A Growing Business
Japan's agricultural products have a reputation for both high quality and high prices. But the domestic market is shrinking as the population declines and international competition increases.
The food industry is looking for other places to do business, a search has led one firm to Cambodia, where Phnom Penh has the country's biggest market.
Shoppers at the large store have many options, including vegetables grown in Cambodia by a Japanese company. Everything is produced without agricultural chemicals and comes neatly wrapped.
The company behind the products is bringing Japanese knowhow to Cambodia's farmlands. CEO Kenji Ono says "Japanese products have a good reputation for quality in Cambodia. I believe sales will increase."
Tetsushi Ako started the business three years ago. Cambodia imports more than half its vegetables. As the economy has developed, consumers have become more attentive to food safety. "Many people want the kind of safety and quality that Japanese produce is known for," Ako says.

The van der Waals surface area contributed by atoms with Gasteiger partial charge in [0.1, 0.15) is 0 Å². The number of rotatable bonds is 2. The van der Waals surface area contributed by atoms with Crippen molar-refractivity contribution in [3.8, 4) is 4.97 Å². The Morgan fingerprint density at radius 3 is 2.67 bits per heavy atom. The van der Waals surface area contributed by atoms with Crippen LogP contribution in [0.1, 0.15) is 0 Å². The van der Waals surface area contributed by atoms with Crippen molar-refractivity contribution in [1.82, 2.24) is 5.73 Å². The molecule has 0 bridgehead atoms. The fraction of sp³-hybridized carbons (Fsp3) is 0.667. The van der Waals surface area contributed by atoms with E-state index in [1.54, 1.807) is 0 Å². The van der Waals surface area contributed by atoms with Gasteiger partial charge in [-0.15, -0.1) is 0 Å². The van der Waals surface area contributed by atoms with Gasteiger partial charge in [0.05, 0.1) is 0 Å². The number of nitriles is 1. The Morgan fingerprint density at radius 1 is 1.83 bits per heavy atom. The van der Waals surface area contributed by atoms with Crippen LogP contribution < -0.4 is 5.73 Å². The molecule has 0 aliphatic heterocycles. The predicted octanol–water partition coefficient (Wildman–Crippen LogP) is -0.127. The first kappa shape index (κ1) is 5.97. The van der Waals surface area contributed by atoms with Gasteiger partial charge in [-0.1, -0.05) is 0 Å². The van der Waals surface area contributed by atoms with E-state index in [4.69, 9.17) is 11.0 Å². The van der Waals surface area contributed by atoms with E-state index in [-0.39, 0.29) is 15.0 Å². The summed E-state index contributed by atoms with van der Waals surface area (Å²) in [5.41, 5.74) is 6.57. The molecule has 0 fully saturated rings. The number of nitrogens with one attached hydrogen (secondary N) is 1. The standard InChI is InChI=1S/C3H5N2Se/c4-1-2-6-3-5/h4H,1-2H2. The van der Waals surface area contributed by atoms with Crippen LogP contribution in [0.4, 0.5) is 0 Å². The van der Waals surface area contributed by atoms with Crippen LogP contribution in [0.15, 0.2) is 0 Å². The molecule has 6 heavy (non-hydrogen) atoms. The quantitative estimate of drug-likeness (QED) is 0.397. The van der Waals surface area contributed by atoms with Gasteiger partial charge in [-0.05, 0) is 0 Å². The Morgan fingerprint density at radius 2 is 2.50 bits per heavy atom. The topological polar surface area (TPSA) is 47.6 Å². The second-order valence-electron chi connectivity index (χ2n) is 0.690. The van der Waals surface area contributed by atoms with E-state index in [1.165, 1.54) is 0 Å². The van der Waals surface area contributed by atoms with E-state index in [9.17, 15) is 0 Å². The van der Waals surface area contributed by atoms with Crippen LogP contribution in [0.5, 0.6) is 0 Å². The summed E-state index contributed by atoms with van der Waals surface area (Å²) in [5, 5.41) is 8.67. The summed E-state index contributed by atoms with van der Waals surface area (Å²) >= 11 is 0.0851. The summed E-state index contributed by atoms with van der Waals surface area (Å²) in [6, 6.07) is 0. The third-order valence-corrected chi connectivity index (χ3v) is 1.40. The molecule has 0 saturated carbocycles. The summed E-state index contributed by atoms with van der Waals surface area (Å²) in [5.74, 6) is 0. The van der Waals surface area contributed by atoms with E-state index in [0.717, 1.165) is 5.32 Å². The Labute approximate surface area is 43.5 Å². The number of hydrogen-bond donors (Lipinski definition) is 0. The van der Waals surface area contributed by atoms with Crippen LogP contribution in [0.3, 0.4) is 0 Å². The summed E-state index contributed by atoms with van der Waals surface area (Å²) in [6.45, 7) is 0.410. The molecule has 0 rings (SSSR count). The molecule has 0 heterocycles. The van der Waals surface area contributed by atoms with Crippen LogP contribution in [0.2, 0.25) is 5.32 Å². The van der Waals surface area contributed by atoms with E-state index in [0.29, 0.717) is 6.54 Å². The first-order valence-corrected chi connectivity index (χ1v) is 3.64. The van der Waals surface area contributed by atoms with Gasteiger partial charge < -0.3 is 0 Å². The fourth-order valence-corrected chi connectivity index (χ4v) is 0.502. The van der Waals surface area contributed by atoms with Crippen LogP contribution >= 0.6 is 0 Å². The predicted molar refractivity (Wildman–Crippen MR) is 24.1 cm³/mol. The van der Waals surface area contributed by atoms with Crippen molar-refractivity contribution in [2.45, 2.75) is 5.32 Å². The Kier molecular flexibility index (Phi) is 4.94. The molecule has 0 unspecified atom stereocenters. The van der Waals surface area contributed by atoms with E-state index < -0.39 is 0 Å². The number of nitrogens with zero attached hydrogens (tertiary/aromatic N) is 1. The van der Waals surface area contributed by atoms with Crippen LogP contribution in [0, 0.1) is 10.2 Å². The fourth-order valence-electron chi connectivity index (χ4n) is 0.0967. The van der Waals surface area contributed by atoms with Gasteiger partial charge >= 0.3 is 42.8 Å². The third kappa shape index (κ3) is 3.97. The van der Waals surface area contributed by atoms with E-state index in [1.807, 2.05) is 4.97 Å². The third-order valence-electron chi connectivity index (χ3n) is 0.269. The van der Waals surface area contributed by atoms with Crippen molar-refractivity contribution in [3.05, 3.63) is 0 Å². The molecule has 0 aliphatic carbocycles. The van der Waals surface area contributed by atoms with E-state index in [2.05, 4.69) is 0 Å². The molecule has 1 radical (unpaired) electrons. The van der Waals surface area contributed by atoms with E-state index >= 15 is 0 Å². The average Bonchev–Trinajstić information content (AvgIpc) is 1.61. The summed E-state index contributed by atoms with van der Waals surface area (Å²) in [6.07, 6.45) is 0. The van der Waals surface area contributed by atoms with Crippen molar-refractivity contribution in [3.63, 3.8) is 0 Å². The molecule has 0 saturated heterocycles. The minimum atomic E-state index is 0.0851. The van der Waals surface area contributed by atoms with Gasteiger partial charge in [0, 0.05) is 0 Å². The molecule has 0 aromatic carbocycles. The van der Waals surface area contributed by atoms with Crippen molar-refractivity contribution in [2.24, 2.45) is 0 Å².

Ako set out to adapt Japanese techniques to the Cambodian climate, explaining "the weather and land are different. Not everything that fits Japan is appropriate here."
Workers gathered data on soil and other factors. It took a year to grow vegetables suitable for sale. Farmers also needed guidance on doing without chemicals. Ako often visits them to provide pointers.
Nowadays, about 40 farmers are contracted by his firm ship chemical-free vegetables. His company also brought innovation to shipping and delivery. It set up a depot for washing and wrapping. Ice-packs in containers keep the produce cool. Vegetables harvested in the morning are delivered the same day. That freshness has convinced shoppers to pay double the usual prices.
Ako is already thinking about the next step. A new bridge over the Mekong River is part of a highway connecting Thailand, Cambodia, and Vietnam. Cambodia lies at the center of the Association of Southeast Asian Nations, and has a population of 600 million.
Ako plans to export vegetables from Cambodia to neighboring countries. "ASEAN is expected to expand as a market. I see Cambodia as its gateway and the last frontier," he says. And eventually, some of what's grown there may even be put on sale in Japan, taking the process full circle.